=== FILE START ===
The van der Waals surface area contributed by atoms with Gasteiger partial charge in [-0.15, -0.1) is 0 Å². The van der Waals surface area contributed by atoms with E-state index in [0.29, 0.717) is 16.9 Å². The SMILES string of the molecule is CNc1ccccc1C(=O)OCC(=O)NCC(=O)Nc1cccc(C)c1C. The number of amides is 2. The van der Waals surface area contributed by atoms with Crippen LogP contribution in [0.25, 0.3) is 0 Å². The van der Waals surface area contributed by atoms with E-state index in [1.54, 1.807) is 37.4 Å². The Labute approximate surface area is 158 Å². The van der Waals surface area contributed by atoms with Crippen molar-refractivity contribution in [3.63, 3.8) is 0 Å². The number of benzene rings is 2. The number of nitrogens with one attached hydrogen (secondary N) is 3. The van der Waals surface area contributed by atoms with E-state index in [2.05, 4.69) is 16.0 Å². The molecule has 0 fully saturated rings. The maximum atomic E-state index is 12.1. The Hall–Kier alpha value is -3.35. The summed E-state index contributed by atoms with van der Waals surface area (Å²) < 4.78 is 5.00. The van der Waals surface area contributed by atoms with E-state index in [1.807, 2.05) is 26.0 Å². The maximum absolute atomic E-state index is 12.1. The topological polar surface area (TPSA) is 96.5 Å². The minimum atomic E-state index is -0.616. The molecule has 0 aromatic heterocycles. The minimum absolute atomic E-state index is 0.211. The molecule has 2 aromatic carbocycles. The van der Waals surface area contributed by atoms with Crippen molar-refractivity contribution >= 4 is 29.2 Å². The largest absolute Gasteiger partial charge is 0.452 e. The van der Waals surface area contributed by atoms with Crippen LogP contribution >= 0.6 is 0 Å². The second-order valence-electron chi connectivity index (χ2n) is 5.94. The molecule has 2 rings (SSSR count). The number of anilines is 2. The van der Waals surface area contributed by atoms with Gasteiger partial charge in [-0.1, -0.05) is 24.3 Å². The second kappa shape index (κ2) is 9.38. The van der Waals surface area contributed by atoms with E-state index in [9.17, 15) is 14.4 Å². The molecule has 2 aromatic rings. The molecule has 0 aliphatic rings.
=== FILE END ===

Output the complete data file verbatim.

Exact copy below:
The van der Waals surface area contributed by atoms with Gasteiger partial charge in [-0.15, -0.1) is 0 Å². The van der Waals surface area contributed by atoms with E-state index in [0.29, 0.717) is 16.9 Å². The SMILES string of the molecule is CNc1ccccc1C(=O)OCC(=O)NCC(=O)Nc1cccc(C)c1C. The number of amides is 2. The van der Waals surface area contributed by atoms with Crippen LogP contribution in [0.25, 0.3) is 0 Å². The van der Waals surface area contributed by atoms with E-state index in [1.54, 1.807) is 37.4 Å². The Labute approximate surface area is 158 Å². The van der Waals surface area contributed by atoms with Crippen molar-refractivity contribution in [3.63, 3.8) is 0 Å². The number of benzene rings is 2. The number of nitrogens with one attached hydrogen (secondary N) is 3. The van der Waals surface area contributed by atoms with E-state index in [2.05, 4.69) is 16.0 Å². The molecule has 0 fully saturated rings. The maximum atomic E-state index is 12.1. The Hall–Kier alpha value is -3.35. The summed E-state index contributed by atoms with van der Waals surface area (Å²) < 4.78 is 5.00. The van der Waals surface area contributed by atoms with E-state index in [1.807, 2.05) is 26.0 Å². The maximum absolute atomic E-state index is 12.1. The topological polar surface area (TPSA) is 96.5 Å². The minimum atomic E-state index is -0.616. The molecule has 0 aromatic heterocycles. The minimum absolute atomic E-state index is 0.211. The molecule has 2 aromatic carbocycles. The van der Waals surface area contributed by atoms with Crippen molar-refractivity contribution >= 4 is 29.2 Å². The largest absolute Gasteiger partial charge is 0.452 e. The van der Waals surface area contributed by atoms with Crippen LogP contribution >= 0.6 is 0 Å². The second-order valence-electron chi connectivity index (χ2n) is 5.94. The molecule has 2 rings (SSSR count). The number of anilines is 2. The van der Waals surface area contributed by atoms with Gasteiger partial charge in [-0.1, -0.05) is 24.3 Å². The second kappa shape index (κ2) is 9.38. The van der Waals surface area contributed by atoms with E-state index in [9.17, 15) is 14.4 Å². The molecule has 2 aromatic rings. The molecule has 0 aliphatic rings.